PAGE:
U.S. Commodity and Futures Trading Commission (CFTC) Chairman Timothy Massad on Tuesday tendered his resignation to President Obama, effective Jan. 20 — the same day that Donald Trump, who has indicated he will dismantle many of the regulations implemented during Massad’s tenure, is to be inaugurated.
“I came to the CFTC with a number of priorities, and I am proud we have made significant progress in every area,” Massad said. “We have largely finished implementing the regulatory framework for swaps, and have concentrated on the areas posing the greatest risk to the financial system. We have taken many actions to make sure commercial businesses can continue using the derivatives markets efficiently and effectively to hedge routine commercial risk and engage in price discovery.
“We have improved international coordination by harmonizing rules in many areas, strengthening relationships, and working with other regulators on oversight of markets, all of which has reduced inconsistency and the risk of regulatory arbitrage. We have engaged in robust enforcement efforts to hold bad actors accountable and protect users of these markets. And we have taken action to address the new challenges and opportunities in the derivatives markets, particularly cyber threats, clearinghouse resilience, and the increased use of automated trading.”
Massad will remain a commissioner at CFTC “for a few weeks in order to close out his office and handle administrative matters,” the agency said.
It is widely speculated that Commissioner J. Christopher Giancarlo could be moved into the Chairman’s seat by the Trump administration. Giancarlo, a Republican and frequent critic of CFTC decisions under Massad, was a brokerage firm executive before being appointed to CFTC.
Massad’s resignation will leave only two Commissioners at CFTC — Giancarlo and Sharon Bowen, a Democrat confirmed in 2014 — which could create a logjam, since there would not be enough Commissioners to constitute a quorum. There can be as many as five CFTC Commissioners, with no more than three from any political party serving simultaneously, so — assuming Giancarlo and Bowen stay on board — the next president could nominate as many as two more Republicans and one Democrat to fill the vacant seats, and designate one of the commissioners as chairman.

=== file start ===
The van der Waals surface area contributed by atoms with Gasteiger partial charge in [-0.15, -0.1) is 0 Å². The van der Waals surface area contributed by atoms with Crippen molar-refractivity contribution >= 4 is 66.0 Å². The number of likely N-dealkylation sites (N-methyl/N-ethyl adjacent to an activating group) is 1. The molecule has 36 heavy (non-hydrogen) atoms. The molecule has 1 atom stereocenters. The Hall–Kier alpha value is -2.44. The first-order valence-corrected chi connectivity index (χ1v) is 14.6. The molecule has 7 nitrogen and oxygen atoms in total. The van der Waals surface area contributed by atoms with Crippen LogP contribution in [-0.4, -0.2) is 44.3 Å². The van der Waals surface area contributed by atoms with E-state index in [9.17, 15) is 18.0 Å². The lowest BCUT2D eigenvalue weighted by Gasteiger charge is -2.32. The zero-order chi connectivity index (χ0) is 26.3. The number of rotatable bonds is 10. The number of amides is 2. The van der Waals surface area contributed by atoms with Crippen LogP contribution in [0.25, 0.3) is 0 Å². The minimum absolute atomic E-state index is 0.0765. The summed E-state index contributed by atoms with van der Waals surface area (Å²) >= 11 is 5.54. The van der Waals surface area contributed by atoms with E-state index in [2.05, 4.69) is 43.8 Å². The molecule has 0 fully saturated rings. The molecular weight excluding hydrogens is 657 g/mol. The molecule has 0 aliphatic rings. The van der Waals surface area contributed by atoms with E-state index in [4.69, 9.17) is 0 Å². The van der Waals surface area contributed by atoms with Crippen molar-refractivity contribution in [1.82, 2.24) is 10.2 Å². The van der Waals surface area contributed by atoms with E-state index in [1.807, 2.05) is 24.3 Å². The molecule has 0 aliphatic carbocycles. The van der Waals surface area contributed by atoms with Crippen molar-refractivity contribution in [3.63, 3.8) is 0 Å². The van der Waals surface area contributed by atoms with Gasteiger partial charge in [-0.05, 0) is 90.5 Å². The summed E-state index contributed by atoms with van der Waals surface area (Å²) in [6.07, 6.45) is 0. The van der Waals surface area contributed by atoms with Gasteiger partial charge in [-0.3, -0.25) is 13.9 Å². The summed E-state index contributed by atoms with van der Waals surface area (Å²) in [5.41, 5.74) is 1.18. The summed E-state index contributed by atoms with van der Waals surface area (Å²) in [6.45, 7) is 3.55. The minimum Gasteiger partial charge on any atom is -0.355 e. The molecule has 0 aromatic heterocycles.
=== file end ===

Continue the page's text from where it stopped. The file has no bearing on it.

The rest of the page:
Massad was nominated to become CFTC chairman by President Obama in 2013, and was confirmed by the Senate in 2014 to replace Gary Gensler. Massad had been the Treasury Department’s assistant secretary for financial stability since June 2011, where he was heavily involved in the federal bank bailout program.
Massad joined the administration following the 2008 crash, leaving his partnership in the New York law firm of Cravath, Swaine & Moore LLP to assist the newly formed Congressional Oversight Panel, one of the oversight agencies for the big bank bailout, the Troubled Asset Relief Program (TARP). He served as a special legal adviser to the COP for its first report on the TARP investments, before moving on to successive posts in the Treasury Department.
During Massad’s time at the helm, CFTC approved a final rule on exclusion of utility operations-related swaps with utility special entities from de minimis threshold for swaps with special entities, sought to apply the Commission’s margin requirements for uncleared swaps in the context of cross-border transactions, and last month reproposed regulations implementing limits on speculative futures and swaps positions as called for in the Dodd-Frank Wall Street Reform and Consumer Protection Act.
Much of CFTC’s work during Obama’s two terms, including rules implementing the sweeping Dodd-Frank legislation passed six years ago in the wake of the Great Recession, could be destined for the chopping block under the incoming Trump administration.
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